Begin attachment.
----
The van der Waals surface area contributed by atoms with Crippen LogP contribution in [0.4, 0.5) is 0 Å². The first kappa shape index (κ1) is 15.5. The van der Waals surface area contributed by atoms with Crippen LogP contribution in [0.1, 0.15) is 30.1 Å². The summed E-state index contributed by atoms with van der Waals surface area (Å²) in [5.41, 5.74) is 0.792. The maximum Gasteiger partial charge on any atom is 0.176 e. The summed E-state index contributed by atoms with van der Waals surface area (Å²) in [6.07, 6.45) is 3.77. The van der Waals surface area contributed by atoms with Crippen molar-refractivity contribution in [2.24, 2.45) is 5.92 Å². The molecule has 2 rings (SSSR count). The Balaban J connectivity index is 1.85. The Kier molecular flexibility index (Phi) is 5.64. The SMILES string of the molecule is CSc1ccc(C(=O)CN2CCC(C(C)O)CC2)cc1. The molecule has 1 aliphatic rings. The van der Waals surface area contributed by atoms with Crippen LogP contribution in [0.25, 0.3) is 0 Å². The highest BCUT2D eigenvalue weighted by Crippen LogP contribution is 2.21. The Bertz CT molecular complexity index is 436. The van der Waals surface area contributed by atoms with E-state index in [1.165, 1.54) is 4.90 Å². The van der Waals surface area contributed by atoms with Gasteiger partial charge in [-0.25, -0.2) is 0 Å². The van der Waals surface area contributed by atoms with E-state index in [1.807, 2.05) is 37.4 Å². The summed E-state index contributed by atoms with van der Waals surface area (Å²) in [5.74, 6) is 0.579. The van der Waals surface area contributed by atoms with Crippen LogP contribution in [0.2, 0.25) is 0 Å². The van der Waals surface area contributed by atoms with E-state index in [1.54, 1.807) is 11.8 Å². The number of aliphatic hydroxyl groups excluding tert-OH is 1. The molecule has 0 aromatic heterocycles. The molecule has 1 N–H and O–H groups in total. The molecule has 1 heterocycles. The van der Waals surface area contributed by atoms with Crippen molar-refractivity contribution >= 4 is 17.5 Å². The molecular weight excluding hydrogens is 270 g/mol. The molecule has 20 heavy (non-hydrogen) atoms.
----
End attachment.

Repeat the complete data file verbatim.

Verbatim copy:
The van der Waals surface area contributed by atoms with Crippen LogP contribution in [0.4, 0.5) is 0 Å². The first kappa shape index (κ1) is 15.5. The van der Waals surface area contributed by atoms with Crippen LogP contribution in [0.1, 0.15) is 30.1 Å². The summed E-state index contributed by atoms with van der Waals surface area (Å²) in [5.41, 5.74) is 0.792. The maximum Gasteiger partial charge on any atom is 0.176 e. The summed E-state index contributed by atoms with van der Waals surface area (Å²) in [6.07, 6.45) is 3.77. The van der Waals surface area contributed by atoms with Crippen molar-refractivity contribution in [2.24, 2.45) is 5.92 Å². The molecule has 2 rings (SSSR count). The Balaban J connectivity index is 1.85. The Kier molecular flexibility index (Phi) is 5.64. The SMILES string of the molecule is CSc1ccc(C(=O)CN2CCC(C(C)O)CC2)cc1. The molecule has 1 aliphatic rings. The van der Waals surface area contributed by atoms with Crippen LogP contribution in [0.25, 0.3) is 0 Å². The highest BCUT2D eigenvalue weighted by Crippen LogP contribution is 2.21. The Bertz CT molecular complexity index is 436. The van der Waals surface area contributed by atoms with E-state index in [1.165, 1.54) is 4.90 Å². The van der Waals surface area contributed by atoms with Gasteiger partial charge in [-0.25, -0.2) is 0 Å². The van der Waals surface area contributed by atoms with E-state index in [1.807, 2.05) is 37.4 Å². The summed E-state index contributed by atoms with van der Waals surface area (Å²) in [5.74, 6) is 0.579. The van der Waals surface area contributed by atoms with Crippen LogP contribution in [0.2, 0.25) is 0 Å². The van der Waals surface area contributed by atoms with E-state index in [1.54, 1.807) is 11.8 Å². The number of aliphatic hydroxyl groups excluding tert-OH is 1. The molecule has 0 aromatic heterocycles. The molecule has 1 N–H and O–H groups in total. The molecule has 1 heterocycles. The van der Waals surface area contributed by atoms with Crippen molar-refractivity contribution >= 4 is 17.5 Å². The molecular weight excluding hydrogens is 270 g/mol. The molecule has 20 heavy (non-hydrogen) atoms.